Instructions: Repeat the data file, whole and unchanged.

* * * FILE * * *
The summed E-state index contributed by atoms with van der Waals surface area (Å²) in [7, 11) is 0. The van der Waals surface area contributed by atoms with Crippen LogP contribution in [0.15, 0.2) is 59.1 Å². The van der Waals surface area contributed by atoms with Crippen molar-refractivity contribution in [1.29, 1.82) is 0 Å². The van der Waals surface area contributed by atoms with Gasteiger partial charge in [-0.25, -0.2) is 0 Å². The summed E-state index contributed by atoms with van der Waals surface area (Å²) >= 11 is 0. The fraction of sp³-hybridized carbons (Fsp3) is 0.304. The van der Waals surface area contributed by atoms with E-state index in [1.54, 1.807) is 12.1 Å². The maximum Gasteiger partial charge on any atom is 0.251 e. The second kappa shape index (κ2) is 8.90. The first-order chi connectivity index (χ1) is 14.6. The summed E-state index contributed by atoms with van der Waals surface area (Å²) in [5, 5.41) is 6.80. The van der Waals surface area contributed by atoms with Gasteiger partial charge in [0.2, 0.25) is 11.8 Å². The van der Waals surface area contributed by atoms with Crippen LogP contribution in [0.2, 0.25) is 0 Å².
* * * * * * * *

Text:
The summed E-state index contributed by atoms with van der Waals surface area (Å²) in [7, 11) is 0. The van der Waals surface area contributed by atoms with Crippen LogP contribution in [0.15, 0.2) is 59.1 Å². The van der Waals surface area contributed by atoms with Crippen molar-refractivity contribution in [1.29, 1.82) is 0 Å². The van der Waals surface area contributed by atoms with Gasteiger partial charge in [-0.25, -0.2) is 0 Å². The summed E-state index contributed by atoms with van der Waals surface area (Å²) >= 11 is 0. The fraction of sp³-hybridized carbons (Fsp3) is 0.304. The van der Waals surface area contributed by atoms with E-state index in [1.54, 1.807) is 12.1 Å². The maximum Gasteiger partial charge on any atom is 0.251 e. The second kappa shape index (κ2) is 8.90. The first-order chi connectivity index (χ1) is 14.6. The summed E-state index contributed by atoms with van der Waals surface area (Å²) in [5, 5.41) is 6.80. The van der Waals surface area contributed by atoms with Gasteiger partial charge in [0.2, 0.25) is 11.8 Å². The van der Waals surface area contributed by atoms with Crippen LogP contribution in [0.2, 0.25) is 0 Å².